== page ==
To briefly summarize what is known regarding hyperprolactinemia and prolactin-secreting tumors, and review recent findings.
Prolactin was previously thought to inhibit secretion of gonadotropin-releasing hormone (GnRH) by directly inhibiting the firing of GnRH neurons, resulting in hypogonadotropic hypogonadism and infertility. However, kisspeptin has recently been implicated as the mediator of hyperprolactinemia-induced infertility, by acting upstream of the GnRH neurons as an integrator of endocrine signals.
Macroprolactin is generally considered to be inactive and clinically insignificant, but new studies have suggested that patients with macroprolactinemia may have reproductive manifestations as well as sexual dysfunction.
Several mutations and polymorphisms in the prolactin receptor have been described, which could describe a genetic cause for prolactinomas and characterize cases of isolated familial hyperprolactinemia.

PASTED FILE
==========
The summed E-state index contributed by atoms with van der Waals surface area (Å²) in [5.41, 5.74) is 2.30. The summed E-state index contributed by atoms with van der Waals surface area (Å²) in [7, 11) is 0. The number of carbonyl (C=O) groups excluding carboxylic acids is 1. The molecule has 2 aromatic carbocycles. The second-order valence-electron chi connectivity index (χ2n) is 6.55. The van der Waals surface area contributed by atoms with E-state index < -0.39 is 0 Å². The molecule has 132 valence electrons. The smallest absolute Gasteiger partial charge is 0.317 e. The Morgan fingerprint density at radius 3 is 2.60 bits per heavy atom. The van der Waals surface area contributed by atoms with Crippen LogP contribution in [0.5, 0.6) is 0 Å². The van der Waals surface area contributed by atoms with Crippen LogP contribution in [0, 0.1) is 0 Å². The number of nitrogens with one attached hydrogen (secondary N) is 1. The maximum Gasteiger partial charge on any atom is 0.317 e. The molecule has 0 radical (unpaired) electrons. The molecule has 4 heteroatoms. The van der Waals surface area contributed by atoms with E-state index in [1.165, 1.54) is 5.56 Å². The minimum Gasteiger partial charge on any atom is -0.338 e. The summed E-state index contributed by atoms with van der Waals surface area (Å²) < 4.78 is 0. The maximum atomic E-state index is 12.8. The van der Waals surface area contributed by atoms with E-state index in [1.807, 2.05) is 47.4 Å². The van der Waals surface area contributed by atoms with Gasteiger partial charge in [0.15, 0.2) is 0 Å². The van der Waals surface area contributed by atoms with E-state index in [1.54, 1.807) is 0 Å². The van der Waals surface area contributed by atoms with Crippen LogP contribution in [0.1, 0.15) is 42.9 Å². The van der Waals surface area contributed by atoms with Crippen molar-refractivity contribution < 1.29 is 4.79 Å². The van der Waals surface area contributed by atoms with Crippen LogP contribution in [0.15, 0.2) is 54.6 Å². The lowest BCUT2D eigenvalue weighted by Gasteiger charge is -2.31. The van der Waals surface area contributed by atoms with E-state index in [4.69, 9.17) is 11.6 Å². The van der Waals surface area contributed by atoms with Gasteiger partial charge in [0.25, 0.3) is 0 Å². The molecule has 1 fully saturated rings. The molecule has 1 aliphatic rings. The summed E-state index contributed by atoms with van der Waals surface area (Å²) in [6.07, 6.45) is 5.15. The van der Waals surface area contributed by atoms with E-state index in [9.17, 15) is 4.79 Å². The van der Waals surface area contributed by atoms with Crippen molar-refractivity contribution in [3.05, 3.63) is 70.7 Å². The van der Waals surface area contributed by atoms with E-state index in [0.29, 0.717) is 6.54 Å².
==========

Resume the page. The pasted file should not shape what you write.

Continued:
Kisspeptin and tyrosine kinase inhibitors have emerged as potential new therapeutic targets for the treatment of hyperprolactinemia and dopamine-resistant prolactinomas.
Molecular studies are shedding light on the pathophysiology of hyperprolactinemia and the effects of excess prolactin production on the reproductive system. Similarly, genetic studies have begun to reveal how differences in prolactin receptor function may account for some of the previously ‘idiopathic’ cases of hyperprolactinemia and bring to light new causes of prolactinomas. Further elucidation of the transcriptional pathways affected by these genetic changes may help to create new therapeutic targets.
aDepartment of OBGYN and Reproductive Science, Icahn School of Medicine at Mount Sinai, Klingenstein Pavilion, New York City
bReproductive Medicine Associates of New York, New York, USA
Correspondence to Alan B. Copperman, MD, Reproductive Medicine Associates of New York, 635 Madison Avenue, 10th Floor, New York, NY 10022, USA. Tel: +1 212 756 5777; e-mail: email@example.com